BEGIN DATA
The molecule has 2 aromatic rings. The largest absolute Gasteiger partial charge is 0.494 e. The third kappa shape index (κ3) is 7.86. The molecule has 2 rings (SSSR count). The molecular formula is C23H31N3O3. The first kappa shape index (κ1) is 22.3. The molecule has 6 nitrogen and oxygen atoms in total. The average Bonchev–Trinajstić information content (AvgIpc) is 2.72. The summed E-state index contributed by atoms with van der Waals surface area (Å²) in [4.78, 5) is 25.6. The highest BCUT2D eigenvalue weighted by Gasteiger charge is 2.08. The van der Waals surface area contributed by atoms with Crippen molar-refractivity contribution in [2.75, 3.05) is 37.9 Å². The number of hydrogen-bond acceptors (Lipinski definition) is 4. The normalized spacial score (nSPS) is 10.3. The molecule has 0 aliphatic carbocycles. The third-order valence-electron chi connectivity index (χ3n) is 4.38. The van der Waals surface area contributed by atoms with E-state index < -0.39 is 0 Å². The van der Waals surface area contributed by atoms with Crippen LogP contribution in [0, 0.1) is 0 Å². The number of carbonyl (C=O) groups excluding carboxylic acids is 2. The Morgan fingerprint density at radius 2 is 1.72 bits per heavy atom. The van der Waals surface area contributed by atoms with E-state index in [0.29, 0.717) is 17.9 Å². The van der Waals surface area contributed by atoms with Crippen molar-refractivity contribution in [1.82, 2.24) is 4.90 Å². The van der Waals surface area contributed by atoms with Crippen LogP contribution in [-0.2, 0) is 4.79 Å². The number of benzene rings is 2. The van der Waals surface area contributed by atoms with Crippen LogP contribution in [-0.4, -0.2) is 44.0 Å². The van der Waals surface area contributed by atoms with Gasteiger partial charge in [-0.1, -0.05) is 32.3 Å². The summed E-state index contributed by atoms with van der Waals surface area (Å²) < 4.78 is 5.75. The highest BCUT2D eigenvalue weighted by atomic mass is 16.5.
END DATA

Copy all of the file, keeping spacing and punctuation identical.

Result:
The molecule has 2 aromatic rings. The largest absolute Gasteiger partial charge is 0.494 e. The third kappa shape index (κ3) is 7.86. The molecule has 2 rings (SSSR count). The molecular formula is C23H31N3O3. The first kappa shape index (κ1) is 22.3. The molecule has 6 nitrogen and oxygen atoms in total. The average Bonchev–Trinajstić information content (AvgIpc) is 2.72. The summed E-state index contributed by atoms with van der Waals surface area (Å²) in [4.78, 5) is 25.6. The highest BCUT2D eigenvalue weighted by Gasteiger charge is 2.08. The van der Waals surface area contributed by atoms with Crippen molar-refractivity contribution in [2.75, 3.05) is 37.9 Å². The number of hydrogen-bond acceptors (Lipinski definition) is 4. The normalized spacial score (nSPS) is 10.3. The molecule has 0 aliphatic carbocycles. The third-order valence-electron chi connectivity index (χ3n) is 4.38. The van der Waals surface area contributed by atoms with E-state index < -0.39 is 0 Å². The van der Waals surface area contributed by atoms with Crippen LogP contribution in [0, 0.1) is 0 Å². The number of carbonyl (C=O) groups excluding carboxylic acids is 2. The Morgan fingerprint density at radius 2 is 1.72 bits per heavy atom. The van der Waals surface area contributed by atoms with E-state index in [0.29, 0.717) is 17.9 Å². The van der Waals surface area contributed by atoms with Crippen molar-refractivity contribution in [1.82, 2.24) is 4.90 Å². The van der Waals surface area contributed by atoms with Crippen LogP contribution in [-0.2, 0) is 4.79 Å². The number of benzene rings is 2. The van der Waals surface area contributed by atoms with Crippen LogP contribution in [-0.4, -0.2) is 44.0 Å². The van der Waals surface area contributed by atoms with Gasteiger partial charge in [-0.1, -0.05) is 32.3 Å². The summed E-state index contributed by atoms with van der Waals surface area (Å²) < 4.78 is 5.75. The highest BCUT2D eigenvalue weighted by atomic mass is 16.5.